Ogham Writing

Margaret Anne Cusack
start of chapter | Chapter X

It is to be regretted that the subject of Ogham writing has not been taken up by a careful and competent hand.[8]Cuneiform Characters There are few people who have not found out some method of recording their history, and there are few subjects of deeper interest than the study of the efforts of the human mind to perpetuate itself in written characters. The Easterns had their cuneiform or arrow-headed symbols, and the Western world has even yet its quipus, and tells its history by the number of its knots.

The peasant girl still knots her handkerchief as her memoria technica, and the lady changes her ring from its accustomed finger.The Quipus Each practice is quite as primitive an effort of nature as the Ogham of the Celtic bard. He used a stone pillar or a wooden stick for his notches,—a more permanent record than the knot or the Indian quipus.[9] The use of a stick as a vehicle for recording ideas by conventional marks, appears very ancient; and this in itself forms a good argument for the antiquity of Ogham writing. Mr. O'Curry has given it expressly as his opinion, "that the pre-Christian Gaedhils possessed and practised a system of writing and keeping records quite different from and independent of the Greek and Roman form and characters, which gained currency in the country after the introduction of Christianity." He then gives in evidence passages from our ancient writings which are preserved, in which the use of the Ogham character is distinctly mentioned. One instance is the relation in the Táin bó Chuailgné of directions having been left on wands or hoops written in Ogham by Cuchulainn for Méav. When these were found, they were read for her by Fergus, who understood the character. We have not space for further details, but Professor O'Curry devotes some pages to the subject, where fuller information may be found.Ogham writing on a pillar stone Ogham WritingIn conclusion, he expresses an opinion that the original copies of the ancient books, such as the Cuilmenn and the Saltair of Tara, were not written in Ogham. He supposes that the druids or poets, who, it is well known, constantly travelled for educational purposes, brought home an alphabet, probably the Soman then in use. "It is, at all events, quite certain that the Irish druids had written books before the coming of St. Patrick, in 432; since we find the statement in the Tripartite Life of the saint, as well as in the Annotations of Tirechan, preserved in the Book of Armagh, which were taken by him from the lips and books of his tutor, St. Mochta, who was the pupil and disciple of St. Patrick himself."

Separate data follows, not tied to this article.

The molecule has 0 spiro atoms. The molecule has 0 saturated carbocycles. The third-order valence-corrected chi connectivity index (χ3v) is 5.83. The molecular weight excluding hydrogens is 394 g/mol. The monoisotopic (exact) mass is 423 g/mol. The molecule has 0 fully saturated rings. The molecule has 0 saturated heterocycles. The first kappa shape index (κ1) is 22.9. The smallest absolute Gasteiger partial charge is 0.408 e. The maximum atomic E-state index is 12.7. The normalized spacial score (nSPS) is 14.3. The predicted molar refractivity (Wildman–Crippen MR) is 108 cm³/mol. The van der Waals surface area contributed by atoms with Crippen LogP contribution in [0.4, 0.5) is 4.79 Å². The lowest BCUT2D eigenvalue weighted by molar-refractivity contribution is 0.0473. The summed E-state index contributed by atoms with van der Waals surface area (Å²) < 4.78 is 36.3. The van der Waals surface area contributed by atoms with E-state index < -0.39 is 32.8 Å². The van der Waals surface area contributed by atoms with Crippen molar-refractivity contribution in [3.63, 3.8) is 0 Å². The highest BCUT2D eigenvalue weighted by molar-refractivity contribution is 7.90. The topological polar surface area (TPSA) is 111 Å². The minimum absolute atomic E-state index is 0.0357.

We give two illustrations of Ogham writing. The pillar-stone is from the collection of the Royal Irish Academy. It is about four and a-half feet high, and averages eleven inches across. It was found, with three others similarly inscribed, built into the walls of a dwelling-house in the county Kerry, to which it is believed they had been removed from the interior of a neighbouring rath. The bilingual Ogham was found at St. Dogmael's, near Cardiganshire. The Ogham alphabet is called beithluisnion, from the name of its two first letters, beith, which signifies a birch-tree, and luis, the mountain-ash. If this kind of writing had been introduced in Christian times, it is quite unlikely that such names would have been chosen. They are manifestly referable to a time when a tree had some significance beyond the useful or the ornamental. It has been supposed that the names of the letters were given to the trees, and not the names of the trees to the letters. It is at least certain that the names of the trees and the letters coincide, and that the trees are all indigenous to Ireland. The names of the letters in the Hebrew alphabet are also significant, but appear to be chosen indiscriminately, while there is a manifest and evidently arbitrary selection in the Celtic appellations. The number of letters also indicate antiquity. The ancient Irish alphabet had but sixteen characters, thus numerically corresponding with the alphabet brought into Greece by Cadmus. This number was gradually increased with the introduction of the Roman form, and the arrangement was also altered to harmonize with it.

The Ogham alphabet consists of lines, which represent letters. They are arranged in an arbitrary manner to the right or left of a stem-line, or on the edge of the material on which they are traced. Even the names of those letters, fleasg (a tree), seem an indication of their origin. A cross has been found, sculptured more or less rudely, upon many of these ancient monuments; and this has been supposed by some antiquarians to indicate their Christian origin. Doubtless the practice of erecting pillar-stones, and writing Oghams thereon, was continued after the introduction of Christianity; but this by no means indicates their origin. Like many other pagan monuments, they may have been consecrated by having the sign of the cross engraven on them hundreds of years after their erection.


[8] Hand.—A work on this subject has long been promised by Dr. Graves, and is anxiously expected by paleographists. We regret to learn that there is no immediate prospect of its publication.

[9] Quipus.—Quipus signifies a knot. The cords were of different colours. Yellow denoted gold and all the allied ideas; white, silver, or peace; red, war, or soldiers. Each quipus was in the care of a quiper-carnayoe, or keeper. Acorta mentions that he saw a woman with a handful of these strings, which she said contained a confession of her life. See Wilson's Pre-Historic Man for most interesting details on the subject of symbolic characters and early writing.